If you knew that the chakna you enjoy with your evening sip or the papad you roast, or the apparently wholesome dosa or idli dough taken out from shining steel containers for street food may have come from Dharavi, Mumbai’s huge slum, chances are you would squirm. However, these and other products manufactured there is what enterprise against all odds is all about.
It is precisely what Rahul Gandhi, probably in a rare flash of insight or a good briefing he stuck to, referred to when he said in Mumbai the other day that “Make in India will not succeed until Make in Dharavi is protected.” There is a strong fear even among the Dharavi residents and entrepreneurs that it is actually under threat because of redevelopment, now sought to be sped up.
Instead, slum dwellers will be given free housing in poorly-built towering buildings that will replace the shanties. Close by, grand apartments for the well-heeled will come up and this will mess up the lives of Dharavi residents who wanted to redevelop their slum themselves. But politicians' hunger for illicit money and builders’ greed for land came in the way. What is ultimately built in Dharavi may not be what the locals want.
As has often been said, by me and other commentators here and elsewhere, the slum redevelopment plan is designed to meet the requirements of the builders and developers rather than that of slum dwellers who, by law, are entitled to replacement housing. The builders are to subsidise the replacement costs by selling the extra spaces in the open market.
Dharavi is not the only large slum in the city or even in the continent. It is often mistakenly referred to as the largest in Asia, though Orangi Town in Northern Karachi, spread over some 40 sq km, is reputedly the largest. Even within Mumbai, other slums have grown and joined together to form settlements larger than Dharavi. Dharavi typifies what Mumbai has amid it but is often sidestepped: it has a lot going against it except for the hardiness and entrepreneurship of its residents.
To start with, it was an illegal shantytown, a sprawl that houses a million. Everyone living there is crushed for space. It has an ecosystem of its own in which outsiders would feel distinctly uncomfortable. It is the first place where the concept of rent-a-shanty and two-storied slum dwellings began.
Congestion in Dharavi is worse than Mumbai’s population density. Most of the dwellings are not taller than two stories. It is so large that it had to find something to subsist on since employment within strolling distance – a reason why poor form such settlements – was not possible. It had, to start with, grown around the nucleus of tannery industry, and as it grew, had to find other ways. It called for enterprise.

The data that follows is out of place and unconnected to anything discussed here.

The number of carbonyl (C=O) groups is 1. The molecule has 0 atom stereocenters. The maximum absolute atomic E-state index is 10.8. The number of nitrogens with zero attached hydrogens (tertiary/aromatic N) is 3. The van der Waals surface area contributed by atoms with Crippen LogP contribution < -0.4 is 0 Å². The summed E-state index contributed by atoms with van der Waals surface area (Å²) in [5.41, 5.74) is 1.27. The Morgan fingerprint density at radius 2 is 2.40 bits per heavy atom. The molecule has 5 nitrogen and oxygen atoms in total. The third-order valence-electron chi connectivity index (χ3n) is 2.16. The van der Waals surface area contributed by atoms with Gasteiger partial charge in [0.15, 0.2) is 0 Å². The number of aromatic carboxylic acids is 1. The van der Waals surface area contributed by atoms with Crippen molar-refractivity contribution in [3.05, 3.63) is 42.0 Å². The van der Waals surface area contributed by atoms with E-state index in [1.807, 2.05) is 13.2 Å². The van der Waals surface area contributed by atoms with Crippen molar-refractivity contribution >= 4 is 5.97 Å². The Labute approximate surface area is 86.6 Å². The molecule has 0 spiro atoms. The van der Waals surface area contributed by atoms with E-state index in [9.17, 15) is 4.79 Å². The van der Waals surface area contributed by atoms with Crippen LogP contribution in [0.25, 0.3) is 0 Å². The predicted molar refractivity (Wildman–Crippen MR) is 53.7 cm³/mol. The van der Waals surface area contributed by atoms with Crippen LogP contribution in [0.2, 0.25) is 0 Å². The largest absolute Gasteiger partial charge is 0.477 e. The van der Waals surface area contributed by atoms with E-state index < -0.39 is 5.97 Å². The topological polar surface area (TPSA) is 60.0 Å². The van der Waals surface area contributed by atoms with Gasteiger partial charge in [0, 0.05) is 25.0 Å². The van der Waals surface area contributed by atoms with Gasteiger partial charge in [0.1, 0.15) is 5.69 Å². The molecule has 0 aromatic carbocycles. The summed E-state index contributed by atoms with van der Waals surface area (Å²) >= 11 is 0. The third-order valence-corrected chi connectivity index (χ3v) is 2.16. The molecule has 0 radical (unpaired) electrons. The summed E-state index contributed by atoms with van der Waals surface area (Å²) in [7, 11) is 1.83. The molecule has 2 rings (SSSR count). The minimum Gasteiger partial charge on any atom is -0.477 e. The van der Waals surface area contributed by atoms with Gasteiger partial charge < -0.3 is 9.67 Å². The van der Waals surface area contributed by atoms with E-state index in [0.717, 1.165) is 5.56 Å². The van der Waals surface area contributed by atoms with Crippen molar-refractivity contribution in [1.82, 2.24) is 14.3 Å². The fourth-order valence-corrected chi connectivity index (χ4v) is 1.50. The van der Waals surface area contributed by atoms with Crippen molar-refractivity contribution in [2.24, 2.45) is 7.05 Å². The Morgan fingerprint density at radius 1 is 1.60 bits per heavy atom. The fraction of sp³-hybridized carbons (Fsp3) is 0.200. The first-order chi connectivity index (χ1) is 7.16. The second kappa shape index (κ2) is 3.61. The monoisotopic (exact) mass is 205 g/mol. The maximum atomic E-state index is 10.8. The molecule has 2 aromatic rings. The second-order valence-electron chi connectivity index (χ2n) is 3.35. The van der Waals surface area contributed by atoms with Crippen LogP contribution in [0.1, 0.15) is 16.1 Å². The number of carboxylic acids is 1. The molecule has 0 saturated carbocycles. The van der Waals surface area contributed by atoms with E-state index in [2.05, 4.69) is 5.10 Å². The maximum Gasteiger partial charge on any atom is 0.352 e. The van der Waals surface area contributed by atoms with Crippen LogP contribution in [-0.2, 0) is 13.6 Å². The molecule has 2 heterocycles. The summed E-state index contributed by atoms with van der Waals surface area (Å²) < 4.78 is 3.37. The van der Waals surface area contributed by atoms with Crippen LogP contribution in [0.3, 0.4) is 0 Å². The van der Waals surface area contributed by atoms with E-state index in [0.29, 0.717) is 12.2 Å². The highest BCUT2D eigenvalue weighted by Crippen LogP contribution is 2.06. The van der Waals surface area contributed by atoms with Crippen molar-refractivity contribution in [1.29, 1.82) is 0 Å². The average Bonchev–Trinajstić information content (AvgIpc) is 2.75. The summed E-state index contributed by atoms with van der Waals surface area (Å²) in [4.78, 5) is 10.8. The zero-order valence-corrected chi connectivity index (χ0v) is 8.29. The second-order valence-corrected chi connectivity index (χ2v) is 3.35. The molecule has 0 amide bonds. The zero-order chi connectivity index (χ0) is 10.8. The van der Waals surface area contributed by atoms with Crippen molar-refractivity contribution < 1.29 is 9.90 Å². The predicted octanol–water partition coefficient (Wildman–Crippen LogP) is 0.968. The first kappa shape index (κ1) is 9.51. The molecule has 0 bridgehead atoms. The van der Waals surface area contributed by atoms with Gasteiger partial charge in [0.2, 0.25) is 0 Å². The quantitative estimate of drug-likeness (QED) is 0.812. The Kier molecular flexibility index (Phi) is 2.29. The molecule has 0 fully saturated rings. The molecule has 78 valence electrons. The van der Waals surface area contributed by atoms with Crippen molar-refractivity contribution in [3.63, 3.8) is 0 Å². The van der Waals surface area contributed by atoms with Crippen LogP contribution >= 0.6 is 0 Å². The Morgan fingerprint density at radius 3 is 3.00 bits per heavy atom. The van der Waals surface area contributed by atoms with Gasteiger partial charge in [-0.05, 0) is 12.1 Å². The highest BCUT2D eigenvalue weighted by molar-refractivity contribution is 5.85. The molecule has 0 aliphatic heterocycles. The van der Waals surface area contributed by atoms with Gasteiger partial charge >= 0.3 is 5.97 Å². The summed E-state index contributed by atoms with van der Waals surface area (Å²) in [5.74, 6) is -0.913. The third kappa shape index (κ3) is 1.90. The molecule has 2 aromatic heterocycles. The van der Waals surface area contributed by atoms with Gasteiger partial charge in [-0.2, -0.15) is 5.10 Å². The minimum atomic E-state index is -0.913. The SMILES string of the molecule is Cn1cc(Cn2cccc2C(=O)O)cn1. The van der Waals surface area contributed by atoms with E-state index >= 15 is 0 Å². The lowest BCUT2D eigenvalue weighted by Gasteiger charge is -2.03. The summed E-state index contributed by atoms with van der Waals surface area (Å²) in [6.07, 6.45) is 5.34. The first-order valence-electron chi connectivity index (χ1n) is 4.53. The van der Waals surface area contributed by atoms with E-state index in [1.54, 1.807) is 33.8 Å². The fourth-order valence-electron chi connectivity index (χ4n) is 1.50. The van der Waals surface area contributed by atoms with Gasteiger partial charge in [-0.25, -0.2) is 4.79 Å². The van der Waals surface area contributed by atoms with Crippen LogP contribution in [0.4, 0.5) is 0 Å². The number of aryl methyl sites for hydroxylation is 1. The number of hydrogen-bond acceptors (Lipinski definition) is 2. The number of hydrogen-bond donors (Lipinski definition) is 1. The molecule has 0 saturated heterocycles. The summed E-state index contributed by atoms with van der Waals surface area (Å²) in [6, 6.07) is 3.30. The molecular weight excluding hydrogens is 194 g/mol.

Within its packed confines, enterprise has bloomed and at one time, the estimate was that its economy was worth US 1.6 bn. It is not who estimated it and related to which year, but Nandan Nilekani mentions the figure in his Imagining India. People made shirts for a Mumbai-based budget brand, as well as recycled plastic from garbage, and as a manager of a bank's Dharavi branch had once cautioned me, the bottled ‘mineral water’ could well be a knock-off.
Dharavi grew into what it is because it was neglected, not nurtured. No law is applied there, and there is only one police station that deals with crime. The government has hardly been present and the only ban followed is the one on tanning.
It is a freewheeling economy without any licensing or controls, and anybody with a can-do attitude can thrive. No labour laws, no sanitation laws, no Factories Act apply to Dharavi which has one other thing going for it: location. Close to the Eastern and Western Express Highways, within easy reach of Bandra and Khar stations on the Western line, and Sion and Kurla on the Central Railway, its people can swiftly fan out in any direction.
The Asian Age says Dharavi business leaders estimate the size of the business at Rs 2,000 cr per annum, citing no study but quoting a local. It could well be that or even more. There are no accounts of any threat which Gandhi conjured up. If there was a threat, it is from the redevelopment which would rob the entrepreneurs the spaces they use for their businesses. None of them is going to get an equal area in return post-redevelopment.
This divestment of spaces and their reallocation in cement concrete towers is going to be a hard blow on enterprise. Ask the potters who would be on the fifth floor of a rehabilitation housing and wonder where to dry them, or locate the kiln. However, Gandhi has to know that the Shiv Sena-BJP’s idea of slum rehabilitation in the late 1990s, and later the Congress’ since 1999 are much the same.
Gandhi could have been more elaborate instead of limiting his main point to a slogan-like statement, which actually, funnily, sounds like Narendra Modi’s on a variety of subjects. Was Gandhi talking about the threat to enterprise from redevelopment? Dharavi's redevelopment has never been opposed by the Congress and there are no indications that his party plans to oppose it in the future either.
It is not as if the BJP-led government has now stepped in with a policy and action plan to scupper all enterprise there. If anything, Devendra Fadnavis has only initiated a process to speed up the process of redevelopment with the attendant consequences. Rahul Gandhi’s “protection” suggestion thus turns out to be a jumla – a clever rhetoric, easily fitting into a slogan.